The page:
ASP.NET MVC Framework
Scott Guthrie announces ASP.NET MVC Framework at ALT.NET conference. There have been rumors about an MVC Framework for ASP.NET in March 2007, already. Jeffrey Palermo wrote about a special meeting with Scott Guthrie on the MVP Summit. Now Scott officially announces the framework and claims that we might expect a first CTP within the next two months and a V1 in Spring 2008. Jeffrey has the details.
He names some of the goals:
- Natively support TDD model for controllers.
- Provide ASPX (without viewstate or postbacks) as a view engine
- Provide a hook for other view engines from MonoRail, etc.
- Support IoC containers for controller creation and DI on the controllers
- Provide complete control over URLs and navigation
- Be pluggable throughout
- Separation of concerns
- Integrate nicely within ASP.NET
- Support static as well as dynamic languages
Nima Dilmaghani provides further details on Scott’s talk and the integration points for existing ASP.NET technology and other frameworks such as Castle’s MonoRail and Windsor. Even Roy Osherove praises the new MVP Framework for ASP.NET:
My take away - finally they get it. I wish there were more guthries out there in the b0rg.
Regarding the impact on MonoRail Jeffrey says:
MonoRail is MVC. This is MVC, so yes, it’s very similar but different. This gives us a controller that executes before a view ever comes into play, and it simplifies ASPX as a view engine by getting rid of viewstate and server-side postbacks with the event lifecycle. That’s about it. MonoRail is much more. MonoRail has tight integration with Windsor, ActiveRecord and several view engines. MonoRail is more than just the MVC part. I wouldn’t be surprised if MonoRail were refactored to take advantage of the ASP.NET MVC HttpHandler just as a means to reduce the codebase a bit. I think it would be a very easy move, and it would probably encourage MonoRail adoption (even beyond its current popularity).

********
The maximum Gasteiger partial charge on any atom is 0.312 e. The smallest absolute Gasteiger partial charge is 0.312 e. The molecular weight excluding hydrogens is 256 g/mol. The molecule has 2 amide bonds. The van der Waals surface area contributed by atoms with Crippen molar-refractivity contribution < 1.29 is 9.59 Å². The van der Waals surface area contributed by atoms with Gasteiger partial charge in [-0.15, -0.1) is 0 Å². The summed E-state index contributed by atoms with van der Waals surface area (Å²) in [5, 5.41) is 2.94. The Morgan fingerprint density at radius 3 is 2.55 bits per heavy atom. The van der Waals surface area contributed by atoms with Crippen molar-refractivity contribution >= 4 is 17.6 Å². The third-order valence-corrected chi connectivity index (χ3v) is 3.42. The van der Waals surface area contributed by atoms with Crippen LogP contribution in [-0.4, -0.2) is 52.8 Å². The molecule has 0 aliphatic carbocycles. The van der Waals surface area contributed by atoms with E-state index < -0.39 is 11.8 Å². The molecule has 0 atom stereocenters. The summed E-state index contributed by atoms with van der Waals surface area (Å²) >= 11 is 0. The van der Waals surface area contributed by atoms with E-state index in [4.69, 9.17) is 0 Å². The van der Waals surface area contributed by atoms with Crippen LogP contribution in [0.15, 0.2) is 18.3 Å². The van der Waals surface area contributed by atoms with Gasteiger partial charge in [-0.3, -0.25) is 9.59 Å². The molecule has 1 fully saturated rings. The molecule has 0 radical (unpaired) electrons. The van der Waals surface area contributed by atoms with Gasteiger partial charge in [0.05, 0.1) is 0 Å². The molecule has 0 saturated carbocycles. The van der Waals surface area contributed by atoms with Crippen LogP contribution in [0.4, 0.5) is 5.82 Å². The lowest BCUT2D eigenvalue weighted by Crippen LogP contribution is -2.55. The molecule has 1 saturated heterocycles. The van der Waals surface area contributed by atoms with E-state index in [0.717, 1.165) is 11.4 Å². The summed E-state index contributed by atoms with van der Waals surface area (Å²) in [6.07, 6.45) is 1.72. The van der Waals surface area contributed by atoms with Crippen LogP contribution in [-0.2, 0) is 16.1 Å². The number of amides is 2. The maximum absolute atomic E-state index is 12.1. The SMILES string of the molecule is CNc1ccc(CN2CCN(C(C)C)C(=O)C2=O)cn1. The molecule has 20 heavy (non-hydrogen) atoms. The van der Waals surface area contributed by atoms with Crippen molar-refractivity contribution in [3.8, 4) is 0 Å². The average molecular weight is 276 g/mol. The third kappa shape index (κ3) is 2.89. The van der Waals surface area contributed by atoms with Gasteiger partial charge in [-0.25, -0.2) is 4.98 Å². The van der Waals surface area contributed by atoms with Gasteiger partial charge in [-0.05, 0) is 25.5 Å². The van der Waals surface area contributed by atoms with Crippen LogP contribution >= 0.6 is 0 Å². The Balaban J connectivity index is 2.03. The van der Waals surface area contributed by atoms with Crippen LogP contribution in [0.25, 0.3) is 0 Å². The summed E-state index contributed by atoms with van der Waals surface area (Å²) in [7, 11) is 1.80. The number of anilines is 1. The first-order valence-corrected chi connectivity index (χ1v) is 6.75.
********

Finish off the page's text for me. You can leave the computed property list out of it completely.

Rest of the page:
The Castle PMC has a similar take on the issue:
We also believe that MonoRail has been providing the same thing for the past two and half years, and will continue to do so. We’re grateful that MS has chosen to offer integration points for Monorail and the Castle stack and as soon as it’s available we will be working to integrate it with the rest of our projects.
Is MS’ MVC better? Worse? Only once we have used both will we be able to tell.
I would like to agree with Jeffrey that this might encourage MonoRail adoption. At least both frameworks would share some common concepts and the programming models won’t differ that much anymore. But common sense tells me that MSFT might try to do business as usual, i.e. make a (bad) copy of a good concept and get rid of the competing framework/tool along the way. I’ll have to put my faith in Scott ;-) (who’s proven to deserve as much several times).
Posted by Hartmut Wilms at 08.10.07 21:27